Newly released data reveals no resolution for the families of hundreds of homicide victims. Police refused to release homicide clearance data, so we sued to find out.
Nearly 60% of homicides that occurred in the city of St. Louis since 2017 have gone unsolved, according to data provided by the St. Louis Metropolitan Police Department. And even though the department's clearance rates improved in recent years, more than 750 of the murders which occurred since 2017 remain unsolved.
The figures are striking for a city with one of the highest homicide rates in the nation.
“St. Louis, historically, has been a little lower than average for major cities in clearing homicides,” said Thomas Hargrove, chair of the Murder Accountability Project. “The bad news is the rest of the country has been catching up to that pattern.”
APM Reports and St. Louis Public Radio analyzed homicide records from 2017 through July to better understand how often and how quickly police closed cases over that time period. Police classify a case as closed or cleared when an arrest is made or when a suspect has been identified but cannot be apprehended because of exceptional circumstances such as their death.
The news organizations analyzed each year's homicides to see how many cases were closed and how many remain unsolved. That differs from the FBI’s calculation of clearance rates, which divides the number of homicides closed — no matter when the incident occurred — by the number of homicides from that year. The FBI’s method, while useful for some purposes, can result in annual clearance rates over 100%.
The analysis comes after a multiyear battle with the police department over public access to clearance records. The news organizations first requested the data in 2020. Although the police department had previously provided similar records to The Washington Post, it refused to release the updated information to APM Reports and St. Louis Public Radio. With the help of Washington University's First Amendment Legal Clinic, APM Reports sued the department in 2021.
As part of a legal settlement reached last month, the city agreed to release homicide records dating back to 2010. Police released information this month that detailed specific clearance outcomes for homicides occurring from 2017 through July 5, 2023. The settlement also requires the city to release additional records in August.
Officials with the St. Louis Metropolitan Police Department did not respond to an interview request or written questions for this story to discuss the data.
SOURCE: St. Louis Metropolitan Police Department
Homicide cases ‘stacking up more and more and more’
The percentage of unsolved murders, which approached 70% in 2019, has improved in recent years with police closing roughly half of the cases from 2021 to the present. And while police officials are celebrating that success, a wider look at the data shows a darker picture.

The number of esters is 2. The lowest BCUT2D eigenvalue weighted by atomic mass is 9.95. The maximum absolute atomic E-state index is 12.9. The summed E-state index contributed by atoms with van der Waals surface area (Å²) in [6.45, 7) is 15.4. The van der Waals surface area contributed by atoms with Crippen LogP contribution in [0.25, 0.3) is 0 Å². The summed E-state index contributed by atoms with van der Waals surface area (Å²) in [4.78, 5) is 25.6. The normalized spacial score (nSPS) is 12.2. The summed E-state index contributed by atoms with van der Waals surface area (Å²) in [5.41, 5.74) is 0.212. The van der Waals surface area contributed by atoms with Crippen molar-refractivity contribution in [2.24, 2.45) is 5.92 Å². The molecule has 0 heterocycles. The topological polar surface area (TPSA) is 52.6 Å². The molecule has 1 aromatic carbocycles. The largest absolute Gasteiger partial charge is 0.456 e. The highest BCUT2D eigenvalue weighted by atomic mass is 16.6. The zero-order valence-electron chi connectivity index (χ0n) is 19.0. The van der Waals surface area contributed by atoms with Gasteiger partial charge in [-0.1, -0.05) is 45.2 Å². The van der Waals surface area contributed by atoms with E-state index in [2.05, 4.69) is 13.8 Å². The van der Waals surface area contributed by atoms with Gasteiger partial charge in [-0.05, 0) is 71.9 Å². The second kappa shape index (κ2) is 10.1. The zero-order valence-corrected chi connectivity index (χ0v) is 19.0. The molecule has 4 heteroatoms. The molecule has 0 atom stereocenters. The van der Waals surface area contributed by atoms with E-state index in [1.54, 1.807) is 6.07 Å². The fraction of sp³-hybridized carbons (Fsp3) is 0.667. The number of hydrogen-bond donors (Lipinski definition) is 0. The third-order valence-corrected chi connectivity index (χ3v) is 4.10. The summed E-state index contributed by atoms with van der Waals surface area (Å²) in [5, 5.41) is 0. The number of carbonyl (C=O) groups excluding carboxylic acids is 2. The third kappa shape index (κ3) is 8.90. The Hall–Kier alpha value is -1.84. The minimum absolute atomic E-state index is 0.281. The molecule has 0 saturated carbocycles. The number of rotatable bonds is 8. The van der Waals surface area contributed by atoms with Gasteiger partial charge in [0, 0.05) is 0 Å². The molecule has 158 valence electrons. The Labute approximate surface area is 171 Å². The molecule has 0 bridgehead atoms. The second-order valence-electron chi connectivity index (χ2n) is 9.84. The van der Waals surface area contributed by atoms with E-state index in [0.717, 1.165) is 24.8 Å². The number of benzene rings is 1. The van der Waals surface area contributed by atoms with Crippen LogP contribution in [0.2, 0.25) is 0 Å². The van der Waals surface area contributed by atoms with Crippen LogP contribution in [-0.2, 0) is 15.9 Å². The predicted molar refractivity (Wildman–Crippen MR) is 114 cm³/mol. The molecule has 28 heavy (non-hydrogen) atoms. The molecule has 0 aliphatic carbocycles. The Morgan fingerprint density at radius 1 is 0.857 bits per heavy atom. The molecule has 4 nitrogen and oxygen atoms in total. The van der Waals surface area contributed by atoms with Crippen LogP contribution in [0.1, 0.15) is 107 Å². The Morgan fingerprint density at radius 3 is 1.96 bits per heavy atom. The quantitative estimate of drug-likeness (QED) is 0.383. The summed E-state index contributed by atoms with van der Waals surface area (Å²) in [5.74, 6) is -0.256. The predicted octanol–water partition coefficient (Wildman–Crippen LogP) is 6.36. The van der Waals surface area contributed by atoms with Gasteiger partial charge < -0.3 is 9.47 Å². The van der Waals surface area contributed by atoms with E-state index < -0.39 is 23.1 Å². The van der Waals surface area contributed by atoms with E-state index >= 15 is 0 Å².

There have been 1,337 murders in the city since 2017, excluding exceptions such as self-defense and killings by law enforcement. More than half of those murders remain unsolved.
Those open cases have added stress to a homicide division that is struggling to clear the backlog while also picking up an average of about 200 new cases a year.
Joe Steiger, the business manager for the St. Louis Police Officers’ Association, said in an interview earlier this year that increasing caseloads have demoralized the roughly three dozen members of the city’s homicide division. “You're stacking up more and more and more,” he said.
Steiger said homicide investigations are complex and take time to resolve. For this reason, there will be a higher number of recent homicides that are classified as unsolved because police haven’t had as much time to investigate. Still, the data shows police make most of their closures in a short amount of time.
Of the homicides that were committed since 2020, half of the closed cases were resolved within 15 days of the incident. Seventy-five percent were wrapped up in a little over two months. Experts say the findings highlight the need for detectives to act quickly once a homicide happens.
“The colder the case, the less likely that case is ever to be resolved,” the Murder Accountability Project’s Hargrove said. “Don't assume that you'll be able to clean up inadequate investigations weeks or months later. It just doesn't work like that.”
The records also show a massive racial disparity among homicide victims. Black victims make up around 90% of those murdered since 2017. The data also shows that police are closing cases involving white victims at a higher rate. Police closed 56% of the cases involving white victims since 2017 while closing just 40% for Black victims, according to the city’s data.
Megan Green, the president of the St. Louis Board of Aldermen, is one of several city officials who say police can close more cases if there’s greater engagement with a community that has grown distrustful of police.
“If they don’t trust law enforcement to come forward and be able to talk about what they know, then it’s very difficult to solve those crimes,” she said.